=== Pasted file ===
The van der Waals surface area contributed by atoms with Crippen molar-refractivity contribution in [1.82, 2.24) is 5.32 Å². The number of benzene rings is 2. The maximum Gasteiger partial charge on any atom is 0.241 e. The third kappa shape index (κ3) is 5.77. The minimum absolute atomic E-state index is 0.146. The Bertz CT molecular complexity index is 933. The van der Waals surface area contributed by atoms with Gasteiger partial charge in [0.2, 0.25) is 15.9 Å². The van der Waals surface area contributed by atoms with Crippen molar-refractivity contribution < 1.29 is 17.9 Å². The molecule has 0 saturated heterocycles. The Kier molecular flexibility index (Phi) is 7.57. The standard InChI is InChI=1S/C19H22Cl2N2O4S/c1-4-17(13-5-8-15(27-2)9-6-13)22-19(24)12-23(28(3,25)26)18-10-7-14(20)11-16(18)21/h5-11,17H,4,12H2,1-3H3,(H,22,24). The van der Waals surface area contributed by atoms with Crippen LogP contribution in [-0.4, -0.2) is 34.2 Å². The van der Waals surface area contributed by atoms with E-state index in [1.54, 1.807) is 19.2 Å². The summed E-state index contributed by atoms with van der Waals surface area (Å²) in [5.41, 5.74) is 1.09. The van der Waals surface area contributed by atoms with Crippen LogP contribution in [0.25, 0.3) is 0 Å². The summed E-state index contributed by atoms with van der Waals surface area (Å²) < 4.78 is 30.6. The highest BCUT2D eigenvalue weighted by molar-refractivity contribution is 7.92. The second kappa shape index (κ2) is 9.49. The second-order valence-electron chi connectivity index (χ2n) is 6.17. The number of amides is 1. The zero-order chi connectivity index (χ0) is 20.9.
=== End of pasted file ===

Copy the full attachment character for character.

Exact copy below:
The van der Waals surface area contributed by atoms with Crippen molar-refractivity contribution in [1.82, 2.24) is 5.32 Å². The number of benzene rings is 2. The maximum Gasteiger partial charge on any atom is 0.241 e. The third kappa shape index (κ3) is 5.77. The minimum absolute atomic E-state index is 0.146. The Bertz CT molecular complexity index is 933. The van der Waals surface area contributed by atoms with Gasteiger partial charge in [0.2, 0.25) is 15.9 Å². The van der Waals surface area contributed by atoms with Crippen molar-refractivity contribution < 1.29 is 17.9 Å². The molecule has 0 saturated heterocycles. The Kier molecular flexibility index (Phi) is 7.57. The standard InChI is InChI=1S/C19H22Cl2N2O4S/c1-4-17(13-5-8-15(27-2)9-6-13)22-19(24)12-23(28(3,25)26)18-10-7-14(20)11-16(18)21/h5-11,17H,4,12H2,1-3H3,(H,22,24). The van der Waals surface area contributed by atoms with Crippen LogP contribution in [-0.4, -0.2) is 34.2 Å². The van der Waals surface area contributed by atoms with E-state index in [1.54, 1.807) is 19.2 Å². The summed E-state index contributed by atoms with van der Waals surface area (Å²) in [5.41, 5.74) is 1.09. The van der Waals surface area contributed by atoms with Crippen LogP contribution in [0.25, 0.3) is 0 Å². The summed E-state index contributed by atoms with van der Waals surface area (Å²) < 4.78 is 30.6. The highest BCUT2D eigenvalue weighted by molar-refractivity contribution is 7.92. The second kappa shape index (κ2) is 9.49. The second-order valence-electron chi connectivity index (χ2n) is 6.17. The number of amides is 1. The zero-order chi connectivity index (χ0) is 20.9.